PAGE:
Posted: Thursday, February 28, 2002
Arianespace's heavy-lift Ariane 5 delivered another perfect performance tonight, placing the massive Envisat environmental satellite into a highly accurate orbit Sun-synchronous orbit.
The Ariane 5 lifted off from the Spaceport on the power of its Vulcain cryogenic main engine and two solid boosters. The vehicle's EPS upper stage was used for the final propulsion phase, climbing to the exact target altitude of 7,152.4 km. for release of the Envisat payload.
Today's flight was the 11th launch of an Ariane 5 and the eighth commercial mission under Arianespace management. The success kicks off a busy year for Ariane 5, with four other missions of the new-generation heavy-lift launcher targeted by Arianespace for 2002.
"With the deployment of Envisat tonight, Ariane 5 is once again fully operational, and this capable launcher gives us a lead over our competitors," declared Arianespace Chairman and CEO Jean-Marie Luton. "Tonight's accomplishment is the result of the hard and dedicated work of a team that includes our industrial partners Astrium and EADS; the French CNES and German DLR space agencies; the European Space Agency, and Arianespace."
Envisat is the largest environmental platform ever built by Europe, and will provide an unprecedented look at the environment and the impact of human activity on our planet. The satellite was developed in a European Space Agency program, and it will be operated from ESA's European Space Operations Center (ESOC) in Darmstadt, Germany.
An industry consortium of 50 companies led by Europe's Astrium produced the Envisat spacecraft.
Meeting the launch time…to the second The Envisat mission profile set a very specific launch time for tonight's flight: 10:07.59 p.m. at Kourou, and the countdown proceeded without interruption to allow ignition to occur at the exact moment desired.
Launch teams demonstrated the maturity of Ariane 5 by smoothly handling a problem that occurred the night before liftoff. The vehicle was transferred from its final assembly building during the morning of February 27, but was rolled back after an umbilical tube was became detached in the launch zone during the windy evening hours.
The umbilical was reinstalled during Ariane 5's rapid visit to the final assembly facility during the night. The vehicle rolled out once again this morning - moving along the 3.5-kilometer-long rail track leading to the launch zone. This activity occurred without interruption to the countdown.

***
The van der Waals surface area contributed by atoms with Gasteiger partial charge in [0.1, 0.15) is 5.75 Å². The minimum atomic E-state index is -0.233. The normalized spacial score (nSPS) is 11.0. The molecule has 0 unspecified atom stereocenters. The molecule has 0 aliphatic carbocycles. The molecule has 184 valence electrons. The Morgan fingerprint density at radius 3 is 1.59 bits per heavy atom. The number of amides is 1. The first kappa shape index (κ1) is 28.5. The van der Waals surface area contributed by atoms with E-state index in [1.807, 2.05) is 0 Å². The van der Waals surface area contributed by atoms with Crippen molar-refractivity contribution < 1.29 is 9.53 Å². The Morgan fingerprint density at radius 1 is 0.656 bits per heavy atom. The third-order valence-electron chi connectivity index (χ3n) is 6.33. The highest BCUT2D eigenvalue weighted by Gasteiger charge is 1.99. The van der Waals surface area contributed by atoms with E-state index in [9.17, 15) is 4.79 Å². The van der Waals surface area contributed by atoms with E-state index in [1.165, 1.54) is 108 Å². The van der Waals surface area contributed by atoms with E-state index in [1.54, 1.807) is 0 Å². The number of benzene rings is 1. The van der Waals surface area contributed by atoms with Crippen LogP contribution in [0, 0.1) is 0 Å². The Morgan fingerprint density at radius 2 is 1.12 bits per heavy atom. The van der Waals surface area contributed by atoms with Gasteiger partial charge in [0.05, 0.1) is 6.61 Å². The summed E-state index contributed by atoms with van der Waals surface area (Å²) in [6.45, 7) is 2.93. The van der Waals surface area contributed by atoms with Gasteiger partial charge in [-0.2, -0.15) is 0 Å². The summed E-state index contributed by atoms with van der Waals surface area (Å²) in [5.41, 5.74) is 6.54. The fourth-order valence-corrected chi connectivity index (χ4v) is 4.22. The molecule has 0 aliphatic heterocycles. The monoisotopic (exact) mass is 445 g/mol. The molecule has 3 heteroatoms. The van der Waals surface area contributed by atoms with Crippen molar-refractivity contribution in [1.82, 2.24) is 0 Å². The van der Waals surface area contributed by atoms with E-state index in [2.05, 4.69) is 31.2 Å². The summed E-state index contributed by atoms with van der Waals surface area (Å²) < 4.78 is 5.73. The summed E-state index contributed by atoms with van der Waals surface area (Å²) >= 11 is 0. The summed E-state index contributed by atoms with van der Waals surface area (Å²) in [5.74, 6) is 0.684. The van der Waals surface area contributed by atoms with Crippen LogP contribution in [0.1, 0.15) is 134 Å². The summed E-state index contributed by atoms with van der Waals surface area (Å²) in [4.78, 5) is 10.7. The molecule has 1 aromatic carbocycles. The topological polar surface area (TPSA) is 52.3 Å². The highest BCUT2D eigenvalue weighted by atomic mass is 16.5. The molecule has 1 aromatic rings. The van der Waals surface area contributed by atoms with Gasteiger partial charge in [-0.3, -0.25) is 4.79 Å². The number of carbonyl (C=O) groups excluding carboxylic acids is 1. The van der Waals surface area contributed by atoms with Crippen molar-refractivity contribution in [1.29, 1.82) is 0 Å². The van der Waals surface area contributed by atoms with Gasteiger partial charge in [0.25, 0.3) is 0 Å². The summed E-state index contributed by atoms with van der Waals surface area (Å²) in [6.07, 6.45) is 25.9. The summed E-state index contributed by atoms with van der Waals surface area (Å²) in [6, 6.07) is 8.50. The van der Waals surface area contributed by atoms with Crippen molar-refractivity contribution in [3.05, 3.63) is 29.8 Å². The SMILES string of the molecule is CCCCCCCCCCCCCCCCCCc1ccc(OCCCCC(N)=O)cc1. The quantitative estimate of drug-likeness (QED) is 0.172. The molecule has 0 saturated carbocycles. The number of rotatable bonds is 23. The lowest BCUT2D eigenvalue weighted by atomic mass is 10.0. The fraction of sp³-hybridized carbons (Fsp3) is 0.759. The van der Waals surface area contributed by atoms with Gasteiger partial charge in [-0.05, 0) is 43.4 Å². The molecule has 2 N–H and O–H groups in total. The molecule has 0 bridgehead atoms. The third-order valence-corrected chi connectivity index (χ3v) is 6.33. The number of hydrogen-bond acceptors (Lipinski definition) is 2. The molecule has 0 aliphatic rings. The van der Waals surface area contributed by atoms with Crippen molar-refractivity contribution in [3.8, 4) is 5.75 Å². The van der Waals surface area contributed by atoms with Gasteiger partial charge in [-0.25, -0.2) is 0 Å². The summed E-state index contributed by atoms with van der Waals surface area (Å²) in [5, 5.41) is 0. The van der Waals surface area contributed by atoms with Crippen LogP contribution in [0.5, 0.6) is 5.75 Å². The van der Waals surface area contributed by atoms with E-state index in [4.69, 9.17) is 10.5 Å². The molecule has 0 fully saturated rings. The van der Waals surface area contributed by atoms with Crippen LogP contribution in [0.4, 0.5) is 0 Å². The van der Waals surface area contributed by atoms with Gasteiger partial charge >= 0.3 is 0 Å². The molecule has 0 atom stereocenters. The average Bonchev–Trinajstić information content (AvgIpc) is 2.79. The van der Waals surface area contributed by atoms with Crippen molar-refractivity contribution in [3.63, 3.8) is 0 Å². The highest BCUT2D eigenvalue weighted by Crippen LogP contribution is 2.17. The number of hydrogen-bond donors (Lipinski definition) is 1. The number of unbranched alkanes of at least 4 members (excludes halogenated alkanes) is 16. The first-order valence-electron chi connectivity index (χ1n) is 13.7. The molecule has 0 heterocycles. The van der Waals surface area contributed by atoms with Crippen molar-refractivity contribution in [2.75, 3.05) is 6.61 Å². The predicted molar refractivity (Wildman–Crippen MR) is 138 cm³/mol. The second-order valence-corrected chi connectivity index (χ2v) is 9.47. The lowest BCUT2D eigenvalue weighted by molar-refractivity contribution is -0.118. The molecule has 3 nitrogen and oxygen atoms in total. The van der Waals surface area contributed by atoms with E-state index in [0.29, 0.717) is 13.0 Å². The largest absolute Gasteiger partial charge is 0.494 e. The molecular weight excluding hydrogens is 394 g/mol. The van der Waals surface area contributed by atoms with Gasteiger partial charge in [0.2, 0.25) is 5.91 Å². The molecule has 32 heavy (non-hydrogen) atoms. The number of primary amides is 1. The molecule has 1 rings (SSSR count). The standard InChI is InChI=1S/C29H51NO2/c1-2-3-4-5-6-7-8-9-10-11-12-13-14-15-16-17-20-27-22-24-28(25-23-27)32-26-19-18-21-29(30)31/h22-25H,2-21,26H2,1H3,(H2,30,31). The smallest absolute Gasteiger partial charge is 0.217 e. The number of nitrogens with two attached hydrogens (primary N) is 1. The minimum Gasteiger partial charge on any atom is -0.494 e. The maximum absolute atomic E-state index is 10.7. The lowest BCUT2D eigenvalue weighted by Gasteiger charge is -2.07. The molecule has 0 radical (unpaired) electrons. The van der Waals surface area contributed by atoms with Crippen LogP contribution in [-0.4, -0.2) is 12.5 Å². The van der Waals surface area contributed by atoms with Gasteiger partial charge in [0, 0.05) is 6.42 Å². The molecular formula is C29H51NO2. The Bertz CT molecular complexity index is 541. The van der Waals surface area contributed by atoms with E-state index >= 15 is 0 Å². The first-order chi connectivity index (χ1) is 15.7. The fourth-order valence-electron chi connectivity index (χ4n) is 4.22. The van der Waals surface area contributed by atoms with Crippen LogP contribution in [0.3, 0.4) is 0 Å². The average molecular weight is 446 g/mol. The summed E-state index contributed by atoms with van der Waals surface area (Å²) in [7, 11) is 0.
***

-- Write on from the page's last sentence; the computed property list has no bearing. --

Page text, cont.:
Arianespace managers said this operation validated the capability of launch teams to handle such issues quickly, underscoring the maturity of the Ariane 5 launch system.
The heavy-lift launcher of reference
Flight 145 also demonstrated Ariane 5's ability to handle large, heavyweight satellites. The mission's 8,000-kg. Envisat polar platform - which is 10 meters tall - was easily accommodated under the launcher's 17-meter long payload fairing.
One of Ariane 5's primary missions will be carrying telecommunications satellites to geostationary transfer orbit, and the heavy-lift vehicle is the only operational commercial launcher with a proven payload capacity of more than 6,500 kg. to geostationary transfer orbit (GTO).
Arianespace is targeting the service entry later this year of an even more powerful, more competitive Ariane 5 capable of carrying 10 metric tons to GTO. The increased performance, combined with Ariane 5's standard 5-meter-wide payload fairing, will enable Arianespace to pair up many of the industry's satellites for cost-efficient dual launches.
A further growth is planned for 2006, when Ariane 5's GTO payload lift capability is boosted to 12 metric tons.
Ariane 5 operations at the Spaceport are backed by the commercial launch services industry's most modern infrastructure. The launch facility's new S5 payload processing complex allows satellites to be checked out, prepared and fueled within a single facility under the most stringent clean room conditions. Envisat was the first satellite to use the S5 complex for its complete preparation, fueling and pre-launch checkout procedure.
Arianespace's mission is set for the second half of March, using one of Arianespace's last remaining Ariane 4s. This mission will carry the dual satellite payload of JCSAT-8 for Japanese operator JSAT Corporation, and the Astra 3A spacecraft for Luxembourg-based operator SES.
After tonight's Envisat launch, the Arianespace backlog stands at 39 satellites to be launched, plus 9 ATV (Automated Transfer Vehicle) servicing spacecraft for the International Space Station.
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